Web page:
When our son died, we’d simply closed the door to his bedroom and left it alone. I hadn’t done anything with it since my wife had moved out either. But, with the gloom of the advancing fall and to distract myself from what to do with the brooch, I made arrangements with a ministry who donated medical equipment to needy families to come on a Saturday morning and take whatever they might find useful from his room. I waited until they arrived to open his door and usher them inside. The room was dusty and dim, and I opened the curtains and window to provide some air and light. The space was exactly as we’d left it that night after he passed away, down to the stuffed elephant that always tipped over on the rocker where we used to snuggle and sing to him when he was small enough to still do that. They took just about everything—his hospital bed, wheelchair, oxygenator, sat monitor, mister, vibrating vest, suction machine, Hoyer lift, sensory toys, medical supplies, the mobile over his bed, sound books, clothes, even the rocker and stuffed elephant.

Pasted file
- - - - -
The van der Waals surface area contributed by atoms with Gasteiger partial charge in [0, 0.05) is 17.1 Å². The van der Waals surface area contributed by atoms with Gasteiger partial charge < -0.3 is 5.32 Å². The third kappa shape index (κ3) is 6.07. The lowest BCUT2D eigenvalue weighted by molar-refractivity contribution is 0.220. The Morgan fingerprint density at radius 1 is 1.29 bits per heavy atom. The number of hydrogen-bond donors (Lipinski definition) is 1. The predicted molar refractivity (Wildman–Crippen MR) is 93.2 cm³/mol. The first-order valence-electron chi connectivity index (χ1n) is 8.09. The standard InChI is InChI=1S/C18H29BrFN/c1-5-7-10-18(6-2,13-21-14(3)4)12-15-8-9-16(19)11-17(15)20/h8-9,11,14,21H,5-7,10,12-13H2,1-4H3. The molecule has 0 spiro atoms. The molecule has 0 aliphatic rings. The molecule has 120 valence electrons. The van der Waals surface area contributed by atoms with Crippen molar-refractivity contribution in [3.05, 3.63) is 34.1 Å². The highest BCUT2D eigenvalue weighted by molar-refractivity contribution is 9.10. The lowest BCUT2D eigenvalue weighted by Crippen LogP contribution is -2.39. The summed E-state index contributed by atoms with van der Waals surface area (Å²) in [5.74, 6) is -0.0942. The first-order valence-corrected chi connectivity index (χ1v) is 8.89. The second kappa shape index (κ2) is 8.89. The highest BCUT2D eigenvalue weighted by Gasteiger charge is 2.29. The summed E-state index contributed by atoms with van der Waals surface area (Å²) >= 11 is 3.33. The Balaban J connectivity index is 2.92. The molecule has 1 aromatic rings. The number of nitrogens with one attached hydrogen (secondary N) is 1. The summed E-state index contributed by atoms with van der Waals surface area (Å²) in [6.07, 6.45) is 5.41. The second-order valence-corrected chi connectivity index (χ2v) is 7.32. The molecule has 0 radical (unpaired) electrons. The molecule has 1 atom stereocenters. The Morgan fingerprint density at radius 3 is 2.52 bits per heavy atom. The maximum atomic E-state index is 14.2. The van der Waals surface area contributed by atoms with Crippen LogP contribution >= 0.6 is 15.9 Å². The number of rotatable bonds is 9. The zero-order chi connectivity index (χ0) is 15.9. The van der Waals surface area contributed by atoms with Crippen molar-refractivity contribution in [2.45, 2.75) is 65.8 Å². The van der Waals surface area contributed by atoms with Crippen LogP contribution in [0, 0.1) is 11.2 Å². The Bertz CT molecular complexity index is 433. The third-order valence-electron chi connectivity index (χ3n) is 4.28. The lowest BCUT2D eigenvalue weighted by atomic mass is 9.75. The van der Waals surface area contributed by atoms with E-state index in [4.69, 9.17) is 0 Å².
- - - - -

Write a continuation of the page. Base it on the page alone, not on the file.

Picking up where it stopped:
After they left, I stood in the room and surveyed its emptiness: just the bare shelving unit we’d used for his supplies with a lamp on top that had a music box in its base. I turned the crank on that, listened to the reedy melody that had become so familiar over the years, and thought about bringing him home from the hospital after his birth. We had no idea then about his severe disabilities or medical fragility issues and were filled only with joy and hope and dreams. A shaft of sunlight lit a square on the carpet, and I could hear a few birds tittering outside in the trees. When the music stopped, I shut the window and curtains again, took a last look around the room, and closed the door behind me.